The Southwestern Historical Quarterly, Volume 19, July 1915 - April, 1916 Page: 318
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The Southwestern Historical Quarterly
perspective of the State's history. It is not, and does not pur-
port to, be, a history of the di fferent counties of the State, nor
does it purport to be a history of the State, except in so far as
that is involved in county names" (Preface). This plan ex-
plains why Nolan is included in Chapter I; it is to that period
that his connection with Texas history belongs. Similarly
Stephens and Young are grouped in Chapter XV with other names
that became prominent during the Civil War. Had they died
before the Civil War. their sketches would have been placed in
some other group. Atascosa, Bosque and other Spanish names
excluded from Chapter I are included in Chapter XVII because
they are geographical terms. This plan of the -book also invali-
dates the remark about the length of the book's title, and the
date of the naming of a county may safely be disregarded.
The sketches are good. The introductory paragraphs are good.
The grouping of the sketches into chapters is successful in some
chapters. In the application of this plan to. all the sketches, how-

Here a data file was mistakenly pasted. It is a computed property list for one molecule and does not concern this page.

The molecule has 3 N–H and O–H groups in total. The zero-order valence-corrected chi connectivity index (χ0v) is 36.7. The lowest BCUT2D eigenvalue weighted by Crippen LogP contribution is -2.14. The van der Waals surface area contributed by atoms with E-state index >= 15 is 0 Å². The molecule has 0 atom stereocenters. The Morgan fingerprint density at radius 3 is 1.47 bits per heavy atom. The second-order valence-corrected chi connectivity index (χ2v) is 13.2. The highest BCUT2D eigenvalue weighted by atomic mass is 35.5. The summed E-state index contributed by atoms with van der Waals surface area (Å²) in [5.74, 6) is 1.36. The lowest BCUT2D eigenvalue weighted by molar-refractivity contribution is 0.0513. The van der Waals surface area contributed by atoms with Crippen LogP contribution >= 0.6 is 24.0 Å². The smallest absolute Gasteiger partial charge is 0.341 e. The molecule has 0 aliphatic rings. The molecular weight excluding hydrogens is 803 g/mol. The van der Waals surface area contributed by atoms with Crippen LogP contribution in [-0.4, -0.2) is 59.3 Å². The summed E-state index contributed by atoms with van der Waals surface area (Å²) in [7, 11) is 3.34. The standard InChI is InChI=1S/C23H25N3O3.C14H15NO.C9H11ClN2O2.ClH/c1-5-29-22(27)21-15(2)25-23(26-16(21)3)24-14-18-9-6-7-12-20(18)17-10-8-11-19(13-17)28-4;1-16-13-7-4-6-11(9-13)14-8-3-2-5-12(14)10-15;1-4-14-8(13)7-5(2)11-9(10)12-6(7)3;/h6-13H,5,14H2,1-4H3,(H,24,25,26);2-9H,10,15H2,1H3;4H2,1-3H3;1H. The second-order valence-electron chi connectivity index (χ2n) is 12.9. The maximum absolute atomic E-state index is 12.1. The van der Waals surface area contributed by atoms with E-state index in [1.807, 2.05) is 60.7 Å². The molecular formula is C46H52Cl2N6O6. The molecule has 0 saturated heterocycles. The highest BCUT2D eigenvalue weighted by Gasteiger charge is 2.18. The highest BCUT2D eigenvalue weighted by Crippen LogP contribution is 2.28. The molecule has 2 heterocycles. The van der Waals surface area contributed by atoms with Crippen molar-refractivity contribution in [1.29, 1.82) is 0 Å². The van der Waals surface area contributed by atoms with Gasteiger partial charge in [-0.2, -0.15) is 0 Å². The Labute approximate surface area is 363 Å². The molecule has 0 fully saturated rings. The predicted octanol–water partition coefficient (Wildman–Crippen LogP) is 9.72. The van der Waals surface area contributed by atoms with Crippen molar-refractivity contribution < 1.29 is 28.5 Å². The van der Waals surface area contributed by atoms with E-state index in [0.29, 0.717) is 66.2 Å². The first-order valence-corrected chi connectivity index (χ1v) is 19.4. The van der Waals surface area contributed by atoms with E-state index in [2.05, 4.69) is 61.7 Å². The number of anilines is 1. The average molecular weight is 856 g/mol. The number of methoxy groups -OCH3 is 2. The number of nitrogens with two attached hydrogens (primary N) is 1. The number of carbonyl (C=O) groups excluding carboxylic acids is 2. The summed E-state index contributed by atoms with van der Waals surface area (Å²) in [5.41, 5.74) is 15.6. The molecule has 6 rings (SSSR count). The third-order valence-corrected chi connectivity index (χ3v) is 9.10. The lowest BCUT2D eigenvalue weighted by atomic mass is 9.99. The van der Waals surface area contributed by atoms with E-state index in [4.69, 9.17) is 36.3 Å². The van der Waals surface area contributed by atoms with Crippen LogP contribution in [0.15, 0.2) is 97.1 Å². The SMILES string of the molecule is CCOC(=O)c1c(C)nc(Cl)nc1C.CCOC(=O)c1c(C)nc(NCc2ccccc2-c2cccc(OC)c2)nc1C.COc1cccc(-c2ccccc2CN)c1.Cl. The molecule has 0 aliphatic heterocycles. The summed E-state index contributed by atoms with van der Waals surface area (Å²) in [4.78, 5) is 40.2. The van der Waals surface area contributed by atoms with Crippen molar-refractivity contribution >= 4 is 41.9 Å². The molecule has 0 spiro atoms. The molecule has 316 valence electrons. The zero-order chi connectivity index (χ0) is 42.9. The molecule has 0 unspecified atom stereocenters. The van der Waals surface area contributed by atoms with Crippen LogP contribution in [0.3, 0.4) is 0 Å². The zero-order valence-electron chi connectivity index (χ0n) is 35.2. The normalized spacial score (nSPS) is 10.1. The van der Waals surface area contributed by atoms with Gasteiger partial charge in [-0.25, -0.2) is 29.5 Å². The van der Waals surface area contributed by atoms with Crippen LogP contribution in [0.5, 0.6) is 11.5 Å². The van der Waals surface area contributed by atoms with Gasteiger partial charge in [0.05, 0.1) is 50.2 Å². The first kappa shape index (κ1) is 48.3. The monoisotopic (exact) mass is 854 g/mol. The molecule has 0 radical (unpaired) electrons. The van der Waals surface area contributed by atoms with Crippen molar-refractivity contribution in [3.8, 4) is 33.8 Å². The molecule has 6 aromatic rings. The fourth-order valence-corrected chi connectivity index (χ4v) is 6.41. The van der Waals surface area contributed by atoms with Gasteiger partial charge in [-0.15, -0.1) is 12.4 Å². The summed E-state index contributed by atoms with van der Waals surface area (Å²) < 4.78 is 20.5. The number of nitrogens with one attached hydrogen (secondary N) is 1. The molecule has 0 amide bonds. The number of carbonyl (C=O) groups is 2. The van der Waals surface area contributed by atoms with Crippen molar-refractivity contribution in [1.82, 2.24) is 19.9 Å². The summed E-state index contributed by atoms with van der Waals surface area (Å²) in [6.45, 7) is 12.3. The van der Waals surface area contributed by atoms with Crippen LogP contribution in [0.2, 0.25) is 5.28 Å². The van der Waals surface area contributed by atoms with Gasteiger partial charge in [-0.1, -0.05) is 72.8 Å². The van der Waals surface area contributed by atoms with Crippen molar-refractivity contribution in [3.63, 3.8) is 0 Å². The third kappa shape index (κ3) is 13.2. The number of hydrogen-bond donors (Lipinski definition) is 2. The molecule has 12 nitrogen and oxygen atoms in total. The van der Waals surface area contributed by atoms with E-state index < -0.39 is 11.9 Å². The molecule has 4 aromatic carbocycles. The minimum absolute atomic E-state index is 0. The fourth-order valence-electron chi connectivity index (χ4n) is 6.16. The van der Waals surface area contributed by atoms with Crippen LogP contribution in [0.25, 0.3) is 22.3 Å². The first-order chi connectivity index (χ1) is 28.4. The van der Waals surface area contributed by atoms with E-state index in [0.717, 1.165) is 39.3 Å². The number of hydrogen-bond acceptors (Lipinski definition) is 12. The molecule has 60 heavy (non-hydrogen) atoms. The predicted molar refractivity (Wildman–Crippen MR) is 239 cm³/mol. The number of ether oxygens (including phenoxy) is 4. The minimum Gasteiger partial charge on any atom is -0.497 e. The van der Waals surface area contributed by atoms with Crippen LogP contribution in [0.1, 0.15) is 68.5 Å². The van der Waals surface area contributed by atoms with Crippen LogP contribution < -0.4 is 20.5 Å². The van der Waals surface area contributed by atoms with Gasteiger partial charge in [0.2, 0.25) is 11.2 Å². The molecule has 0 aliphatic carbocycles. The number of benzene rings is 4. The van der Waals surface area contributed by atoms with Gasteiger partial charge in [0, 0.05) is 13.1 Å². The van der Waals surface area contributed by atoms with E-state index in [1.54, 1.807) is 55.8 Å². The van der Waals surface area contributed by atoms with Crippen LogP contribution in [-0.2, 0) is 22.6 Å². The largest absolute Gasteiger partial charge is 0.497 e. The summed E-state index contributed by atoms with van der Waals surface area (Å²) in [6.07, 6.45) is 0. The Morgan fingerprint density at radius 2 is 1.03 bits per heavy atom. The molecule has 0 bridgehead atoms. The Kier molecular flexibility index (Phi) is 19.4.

ever, results are produced which in the opinion of the reviewer
will always make it a question whether the advantages of such an
arrangement overbalance the disadvantages.
E. W. WINKLER.
Davy Crockett. By William C. Sprague. (New York: The
iMacmillan Company, 1915. ["True Stories of Great
Americans" series.] $0.50.)
This is a truly interesting narrative oif the man whose name is
emblazoned upon the history pages of Texas and whose memory
is perpetuated through his glorious death in the Alamo,.
The book, however, in one or two places, is at variance with
events recorded in Texas history. It is regrettable that the author
says, on page 146, that "in 1833 the Americans in Texas decided
to strike for independencee" because, according to Texas history,
they didn't. During that year the Texans took steps to obtain
separation from Coahuila in order to establish a, separate govern-
ment, but no attempt was made to. secure independence from
Mexico. Without mentioning dates, the author, a little farther
down on the same page, says, "The revolution was now on. The
Americans organized a government; Henry Smith was elected
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Texas State Historical Association. The Southwestern Historical Quarterly, Volume 19, July 1915 - April, 1916, periodical, 1916; Austin, Texas. (texashistory.unt.edu/ark:/67531/metapth101067/m1/339/?rotate=90: accessed September 20, 2017), University of North Texas Libraries, The Portal to Texas History, texashistory.unt.edu; crediting Texas State Historical Association.